Just got around to looking at some shots testing my first roll of Ektar 100 from a while back - yes yes I am slow and loose track of things easily. Thought I would leave you with this for the weekend. Just happened to be shooting my D7000 as a "known quantity" while seeing what stupid things I can do with Ektar 100 in 35mm. Like most of you I have this strange sort of anxiety about shooting "important" things with something you never used before. Like usual I just shot some stupid stuff about 3 feet from my front door. Hey at least I gathered the energy to go outside.
So here is the Ektar 100 with NOTHING done to it. I scanned it myself at a stupidly high resolution and can assure you that this is a neutral scan. Heck I didn't even sharpen it. Nothing. Well I did set the black point in the scanner software to something reasonable. Shot with a Nikon FE and 60's vintage Nikkor 50mm f1.4.
Ta….Daaaaaa. Here is the D7000 version with a similar contrast curve and black point (you should see it before that).
What the hell happened to my color - why the heck did I point my camera over here in the first place. Maybe If I use NX2 and set the WB to daylight and the picture control to vivid it might help things a bit. Why not.
No dice. Maybe if I use ACR6 and jack up the contrast and vibrance like everyone does on every single image. And also use a vivid camera profile. Maybe it will get better. Here we go, hold on to your hats - this will make it look good.
Hmmmm. Maybe film does look good - sometimes. I know there are a few of you that somehow are think that this is some sort of trick or that I have somehow not done what I "should" have to the D7000 image. Addressing the first - No tricks, no there was no filter on the film camera - NONE, not even a UV or 1A - Nothin'. I wish I were patient enough to actually shoot these on different days with the EXACT same light and water/wind conditions with the EXACT same boats. If I were I would put that patience to far far more nefarious purposes that hoodwinking a couple of people that film actually looks great. Or maybe I am not telling the truth about what I did in Photoshop to the film image - hmmmmm - I cross my heart - no tricky-ness. If I were going to resort to that - I would be a whole lot more tricky.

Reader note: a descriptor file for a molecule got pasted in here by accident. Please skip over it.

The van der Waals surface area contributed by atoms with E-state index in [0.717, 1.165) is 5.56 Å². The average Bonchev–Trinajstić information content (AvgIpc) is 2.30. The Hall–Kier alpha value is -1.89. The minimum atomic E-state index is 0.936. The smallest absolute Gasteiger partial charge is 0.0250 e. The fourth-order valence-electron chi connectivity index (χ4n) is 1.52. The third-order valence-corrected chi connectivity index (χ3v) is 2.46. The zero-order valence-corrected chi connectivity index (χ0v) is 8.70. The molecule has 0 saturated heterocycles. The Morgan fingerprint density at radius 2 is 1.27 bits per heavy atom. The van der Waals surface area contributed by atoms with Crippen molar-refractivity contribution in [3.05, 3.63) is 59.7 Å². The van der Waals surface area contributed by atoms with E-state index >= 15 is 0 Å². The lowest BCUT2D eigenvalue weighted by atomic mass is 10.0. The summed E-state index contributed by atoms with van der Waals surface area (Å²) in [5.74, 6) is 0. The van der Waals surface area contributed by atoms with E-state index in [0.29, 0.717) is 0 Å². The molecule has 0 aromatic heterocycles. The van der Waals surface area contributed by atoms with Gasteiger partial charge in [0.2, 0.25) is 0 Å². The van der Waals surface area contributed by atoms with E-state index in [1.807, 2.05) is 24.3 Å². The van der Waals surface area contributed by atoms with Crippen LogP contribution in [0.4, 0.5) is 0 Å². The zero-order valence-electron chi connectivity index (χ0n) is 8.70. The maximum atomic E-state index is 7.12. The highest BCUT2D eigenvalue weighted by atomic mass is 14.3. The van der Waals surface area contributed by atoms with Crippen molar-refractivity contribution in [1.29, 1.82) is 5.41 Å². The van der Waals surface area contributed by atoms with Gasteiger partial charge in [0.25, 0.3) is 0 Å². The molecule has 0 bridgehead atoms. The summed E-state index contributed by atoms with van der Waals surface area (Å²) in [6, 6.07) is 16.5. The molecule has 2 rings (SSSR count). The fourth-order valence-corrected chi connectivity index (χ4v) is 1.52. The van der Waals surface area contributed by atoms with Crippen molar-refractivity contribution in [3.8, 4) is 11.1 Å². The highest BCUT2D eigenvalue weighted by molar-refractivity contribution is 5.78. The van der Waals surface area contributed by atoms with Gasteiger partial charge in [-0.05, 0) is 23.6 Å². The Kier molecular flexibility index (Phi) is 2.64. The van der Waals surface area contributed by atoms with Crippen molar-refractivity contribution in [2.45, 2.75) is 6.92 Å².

As to not treating the D7000 image properly - Yea I could make it look better. Screw it why bother. I could play around in Color EFEX Pro 8 different ways. Heck I could spend a year figuring out how to render it better. Why bother. There was pink in the sky - now it's gone in the D7000 images - see the color of the sunlight in the film - still golden but the clouds and sky had a pinkish purplish hue against a very set of cool shadows. Why did the D7000 not see this? I have no idea but this is not just "bad scanning" or "bad film". I notice this type of thing with the way digital renders scenes with wildly varying color temps of light in the same frame constantly. If I were a landscape guy this would drive me nuts trying to figure out how to get the whole warm/cool contrast and color back into images. Personally I am more concerned with how much more work digital capture is in making skin look great (color and texture).